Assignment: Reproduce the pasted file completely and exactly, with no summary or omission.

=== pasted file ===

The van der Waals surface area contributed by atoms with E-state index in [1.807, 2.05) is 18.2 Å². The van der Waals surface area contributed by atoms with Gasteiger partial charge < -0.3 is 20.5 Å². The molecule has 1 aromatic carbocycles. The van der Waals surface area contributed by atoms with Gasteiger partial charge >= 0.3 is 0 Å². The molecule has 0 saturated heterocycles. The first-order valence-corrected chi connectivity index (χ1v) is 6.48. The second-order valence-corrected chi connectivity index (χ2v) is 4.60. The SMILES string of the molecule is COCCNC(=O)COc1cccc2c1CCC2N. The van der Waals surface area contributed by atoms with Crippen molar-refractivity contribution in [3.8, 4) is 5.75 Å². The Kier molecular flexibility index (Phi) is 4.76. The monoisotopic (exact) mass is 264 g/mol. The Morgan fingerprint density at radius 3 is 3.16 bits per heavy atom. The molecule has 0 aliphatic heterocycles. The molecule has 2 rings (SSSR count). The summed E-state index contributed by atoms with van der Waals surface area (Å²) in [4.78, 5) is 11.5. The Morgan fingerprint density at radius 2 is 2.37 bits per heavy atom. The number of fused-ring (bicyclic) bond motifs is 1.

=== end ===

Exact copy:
The van der Waals surface area contributed by atoms with E-state index in [1.807, 2.05) is 18.2 Å². The van der Waals surface area contributed by atoms with Gasteiger partial charge < -0.3 is 20.5 Å². The molecule has 1 aromatic carbocycles. The van der Waals surface area contributed by atoms with Gasteiger partial charge >= 0.3 is 0 Å². The molecule has 0 saturated heterocycles. The first-order valence-corrected chi connectivity index (χ1v) is 6.48. The second-order valence-corrected chi connectivity index (χ2v) is 4.60. The SMILES string of the molecule is COCCNC(=O)COc1cccc2c1CCC2N. The van der Waals surface area contributed by atoms with Crippen molar-refractivity contribution in [3.8, 4) is 5.75 Å². The Kier molecular flexibility index (Phi) is 4.76. The monoisotopic (exact) mass is 264 g/mol. The Morgan fingerprint density at radius 3 is 3.16 bits per heavy atom. The molecule has 0 aliphatic heterocycles. The molecule has 2 rings (SSSR count). The summed E-state index contributed by atoms with van der Waals surface area (Å²) in [4.78, 5) is 11.5. The Morgan fingerprint density at radius 2 is 2.37 bits per heavy atom. The number of fused-ring (bicyclic) bond motifs is 1.